DOJ: Regions Near Mexico Border Most Crime Ridden in US
HOUSTON, Texas -- About half of the nation's federal criminal cases last year were filed in regions near the U.S.-Mexico border, according to an alarming annual report from the Obama Administration's Department of Justice (DOJ).
During FY 2013, U.S. Attorney's offices filed a total of 61,529 criminal cases against defendants, according to the DOJ. Regions along the border each had more convictions than in any other district. 6,341 cases were filed in Western Texas, suggesting it is home to the country's most severe crime patterns. 6,130 cases were filed in Southern Texas; 4,848 were filed in Southern California; 3,889 were filed in New Mexico; and 3,538 were filed in Arizona.
Judicial Watch pointed out that out of the 94 U.S. federal court districts, the five near the Mexico border "see a large portion of criminal cases. ... [and] also have the biggest number of defendants actually convicted of federal crimes."
The most common crimes committed over the year were immigration related, with 23,744 such cases having been filed by the feds. Judicial Watch pointed out that immigration crimes accounted for 38.6 percent of all federal cases.
Drug-related crimes were also common, with 13,383 such cases having been filed in FY 2013.
Breitbart Texas Contributing Editor and border security expert Sylvia Longmire said, "Former Department of Homeland Secretary (DHS) Janet Napolitano often said in 2013 that overall crime along the southwest border has decreased 30 percent in the last 20 years. This is accurate enough, but only when you look at certain crime statistics that are pulled from the FBI's Uniform Crime Reports, or UCR, database in a certain way that can make statistics sound favorable. When citing these UCR statistics, former Secretary Napolitano never indicated how overall border crime rates compared to the rest of the country, although crime rates in certain border cities are among the lowest in the country."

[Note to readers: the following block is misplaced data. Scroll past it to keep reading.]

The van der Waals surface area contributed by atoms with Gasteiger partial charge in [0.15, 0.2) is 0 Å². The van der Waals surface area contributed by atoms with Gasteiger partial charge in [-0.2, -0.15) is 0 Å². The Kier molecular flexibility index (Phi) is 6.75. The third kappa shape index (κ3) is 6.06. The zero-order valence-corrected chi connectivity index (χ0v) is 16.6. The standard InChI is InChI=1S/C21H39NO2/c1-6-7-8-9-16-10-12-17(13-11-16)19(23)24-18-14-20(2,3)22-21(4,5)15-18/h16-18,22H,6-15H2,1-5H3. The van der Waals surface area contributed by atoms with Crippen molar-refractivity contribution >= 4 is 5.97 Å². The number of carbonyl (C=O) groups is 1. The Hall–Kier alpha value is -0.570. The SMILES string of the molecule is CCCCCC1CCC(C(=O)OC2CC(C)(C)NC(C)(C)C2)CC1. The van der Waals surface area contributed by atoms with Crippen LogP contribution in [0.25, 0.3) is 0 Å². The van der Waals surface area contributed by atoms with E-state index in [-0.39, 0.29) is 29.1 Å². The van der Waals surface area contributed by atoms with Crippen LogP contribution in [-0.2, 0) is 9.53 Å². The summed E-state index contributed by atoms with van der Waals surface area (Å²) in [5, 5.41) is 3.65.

Longmire continued, "The reason why is that those violent crime rates only marginally correlate to this DOJ report, which includes prosecutorial initiation for all crimes, not just the ones DHS likes to use. The UCR doesn't include crime statistics for drug trafficking, or trespassing, or kidnapping--some of the most common crimes occurring in border areas, and especially rural ones."
The Obama Administration has been tight-lipped about the rampant crime in border towns.
Some of the president's critics have accused him of helping fuel criminal activity along the border. In May, President Obama used unilateral authority to create a vast wilderness area in New Mexico along the Mexico border. The monument came under harsh criticism for being a "drug corridor for violent criminals and drug cartels." Border Patrol and other law enforcement will have restricted access to the land.
"While violent crime rates should be most concerning for border residents--and fortunately those do seem to have dropped--it's also a significant concern that other criminal activity is more prevalent near the border," Longmire concluded. "That has an impact on property values, tourism, commerce, and the overall sense of security in border communities."
Follow Kristin Tate on Twitter @KristinBTate.